Sea Otter Classic 2014: The 27.5 Breakout

| |

The Sea Otter Classic coming up in April will host the broadest display of 650b/27.5 “enduro” bikes yet. And they’ll all be there for demo’ing by you and me.

It’s been a couple of years since the 27.5 platform emerged for mountain biking. But this year, the 2014 season, will be the first where every major mountain bike maker is offering dedicated, full-on, designed-for 27.5 bikes.

The buzz factor is in screech mode. Everywhere you look, you see 27.5 looking back at you. The cover of Mountain Bike Action. Showcased by IMB, an international digital app. And in the Web’s most exhaustive test report ever,’s “Enduro Compare-O” mega blowout.

You see 27.5s in store windows and showcase displays. They headline Demo Days. They’re top-tiered on bike maker Web sites.

They're everywhere!
Hot Hot HOT!!!

They’re everywhere, they’re everywhere! Except one place…

The trails.

We ride all over the heartland of 27.5 country, the San Francisco Bay Area. We ride high and low and in between. And we keep our eyes peeled for hot new bikes.

And what we see are still mostly 26-ers. A small share of 29ers. And, once in awhile, a 27.5.

They’re rare. We saw a Pivot Mach 6 on Braille Trail in Soquel Demo a couple of months back. We ran across a Santa Cruz Bronson in front of Kelly’s Bakery in Santa Cruz a few weeks ago. An Intense Carbine 275 at Nisene Marks.

But that’s pretty much it. If these bikes are selling, if they’re having an impact, we’re missing it. (Caveat: 27.5s are hard to distinguish from 26ers at speed and at distance; we certainly may have missed some.)

Writing in BIKE magazine, Vernon Felton observed that the 27.5 platform hasn’t really earned its verts. It’s gotten blind adoption without proving itself on the trails.

Everybody says 27.5 will be their next bike, Felton noted. And he’s right. We’ve heard the same thing.

But when we encounter shiny new bikes on the trail, they’re typically 26. And sometimes 29.

When we ask the riders about 27.5, we still get the line Felton gets. But we also get, I’m happy with the bike I have.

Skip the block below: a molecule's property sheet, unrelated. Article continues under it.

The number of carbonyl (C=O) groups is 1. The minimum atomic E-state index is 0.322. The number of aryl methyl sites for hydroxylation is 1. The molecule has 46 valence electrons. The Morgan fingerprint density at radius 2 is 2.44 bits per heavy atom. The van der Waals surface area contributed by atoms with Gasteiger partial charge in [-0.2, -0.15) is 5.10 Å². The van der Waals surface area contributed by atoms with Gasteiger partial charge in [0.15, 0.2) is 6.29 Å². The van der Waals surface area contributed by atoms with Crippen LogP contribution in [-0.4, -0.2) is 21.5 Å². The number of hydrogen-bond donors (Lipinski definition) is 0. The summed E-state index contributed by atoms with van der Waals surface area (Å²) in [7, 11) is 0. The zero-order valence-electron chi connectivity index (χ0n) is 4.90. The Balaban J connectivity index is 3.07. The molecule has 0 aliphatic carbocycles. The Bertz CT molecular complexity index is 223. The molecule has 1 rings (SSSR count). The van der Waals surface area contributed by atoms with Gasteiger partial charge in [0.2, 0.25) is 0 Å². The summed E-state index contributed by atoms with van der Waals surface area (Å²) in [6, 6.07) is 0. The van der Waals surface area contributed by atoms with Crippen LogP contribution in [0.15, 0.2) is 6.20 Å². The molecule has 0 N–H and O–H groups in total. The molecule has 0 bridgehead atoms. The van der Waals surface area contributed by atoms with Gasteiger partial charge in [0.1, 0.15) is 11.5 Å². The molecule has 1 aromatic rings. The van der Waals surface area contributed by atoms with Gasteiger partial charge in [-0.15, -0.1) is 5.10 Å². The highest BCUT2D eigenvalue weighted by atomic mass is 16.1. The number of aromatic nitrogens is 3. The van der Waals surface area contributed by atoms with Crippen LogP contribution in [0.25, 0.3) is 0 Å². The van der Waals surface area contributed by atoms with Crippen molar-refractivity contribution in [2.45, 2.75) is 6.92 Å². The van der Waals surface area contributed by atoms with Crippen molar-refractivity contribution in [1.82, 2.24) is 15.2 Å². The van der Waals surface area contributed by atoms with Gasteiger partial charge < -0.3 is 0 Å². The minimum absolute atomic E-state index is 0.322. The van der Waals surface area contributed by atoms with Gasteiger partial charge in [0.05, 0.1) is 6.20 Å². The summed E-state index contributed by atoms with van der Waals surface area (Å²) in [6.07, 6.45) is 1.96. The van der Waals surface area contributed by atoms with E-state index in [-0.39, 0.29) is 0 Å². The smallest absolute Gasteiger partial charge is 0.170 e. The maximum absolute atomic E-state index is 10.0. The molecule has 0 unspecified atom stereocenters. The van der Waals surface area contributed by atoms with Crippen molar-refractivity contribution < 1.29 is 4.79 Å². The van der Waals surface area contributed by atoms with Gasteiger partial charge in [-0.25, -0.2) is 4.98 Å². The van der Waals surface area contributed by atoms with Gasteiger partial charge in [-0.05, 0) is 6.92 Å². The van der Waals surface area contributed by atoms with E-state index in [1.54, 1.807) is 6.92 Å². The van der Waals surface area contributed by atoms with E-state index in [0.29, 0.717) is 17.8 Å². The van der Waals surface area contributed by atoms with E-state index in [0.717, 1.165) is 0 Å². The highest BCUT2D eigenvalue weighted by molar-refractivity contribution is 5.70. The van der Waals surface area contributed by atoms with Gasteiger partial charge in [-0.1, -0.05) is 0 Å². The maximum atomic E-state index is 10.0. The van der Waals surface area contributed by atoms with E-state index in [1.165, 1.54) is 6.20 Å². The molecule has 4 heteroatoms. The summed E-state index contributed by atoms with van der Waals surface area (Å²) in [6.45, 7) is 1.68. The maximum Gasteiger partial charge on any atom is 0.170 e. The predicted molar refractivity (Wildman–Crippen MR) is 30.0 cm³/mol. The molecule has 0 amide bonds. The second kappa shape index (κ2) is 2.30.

What’s going on?

First, getting traction takes time for any new platform. It’s really early to judge, especially when you pay a premium for moving to 27.5. You can’t just buy a frame. You have to think about a fork and wheels and tires, too. And often a new drive train.

The resulting upcharge pushes you psychologically toward buying a whole new bike. And that’s a big commitment.

Then there’s the issue of marketing.

The bike industry, admittedly desperate to find a new sales pitch, has cast 27.5 in terms of “enduro.” We wonder if that’s wise.

A lot of riders don’t really know what enduro is (we’re not sure ourselves). We think of it as a race format. But that cuts out potential buyers who don’t race — 99 percent of the riding public, in other words.

What’s the difference between enduro and all-mountain? Freeriding? Cross-country? We think of enduro as a kind of beefed-up XC. A race-oriented all-mountain. A faster, sleeker freeriding.

But we’re not sure any of those really sell the concept. A better version of something already pretty good may not be enough to change rider allegiances — or loosen their pocketbooks.

The truth is, 27.5 doesn’t possess a seal-the-deal selling point. Not yet, anyway.

At 6-1, we like our Pivot Mach 429 carbon for XC and our Trek Remedy 9.8 carbon (26-inch) for all-mountain. We’ve ridden a bunch of 650bs, including the Mach 6 and Bronson, and always come away feeling like they’re half a loaf.

They roll over a tad better than 26 but aren’t as versatile. They do features better than a 29er but don’t roll over as well or cover as much ground. They climb OK, not great. They’re marginally faster than a 26, not nearly as fast as a 29.

They’re the mtb equivalent of a house boat. Not a great house, not a great boat.

Granted, 27.5s seem perfectly tailored for the enduro courses we’ve ridden. They eat up the berms and soak up the hits better than a 29er while blasting the straights better than a 26er.

But we don’t ride enduro courses most of the time, and wouldn’t want to for that matter.

If you have a 6er and 9er like us, it’s hard to make a case for a tweener. If you want to go with only one bike, we concede a 27.5 might be the Goldilocks ride for some.

There is one category of rider 27.5 seems to appeal to: Riders 5-8 to 5-10 who’ve tried 29 and come away wanting. For them, 27.5 is a just-right step up from 26.

For now we’re keeping an open mind. At Sea Otter, we expect to demo till we drop.

Maybe we’ll find something to change our mind.


Sea Otter Action Cam Outlook: Will Shimano Show?

Will Specialized Debut 27.5 Bike at Sea Otter 2014?


3 thoughts on “Sea Otter Classic 2014: The 27.5 Breakout”

  1. Curious what size pivot 429 and remedy 9.8 you are riding? have looked at both those bikes with great interest and think that they could be the right two bike quiver. I am 6′ 2 1/2 with a 33 inseam. Have a 2012 XL Stumpjumper feels just a tad too big.


  2. Hey Zig, I ride L on both but with newer 27.5 bikes e.g. Nomad & HD3 I’m finding for the first time XL appealing. It has to do with the longer top tubes and general riding position, with stubby stems, longer bars and steeper seat angles. I’m waiting to order my new HD3 till I can demo an XL just to be sure. With the Nomad I went L but the XL felt awfully good too. Sorry I can’t be of more help. FYI I’m 6-1, 32 inseam. But I have looonnnngggg arms …

Leave a Comment

This site uses Akismet to reduce spam. Learn how your comment data is processed.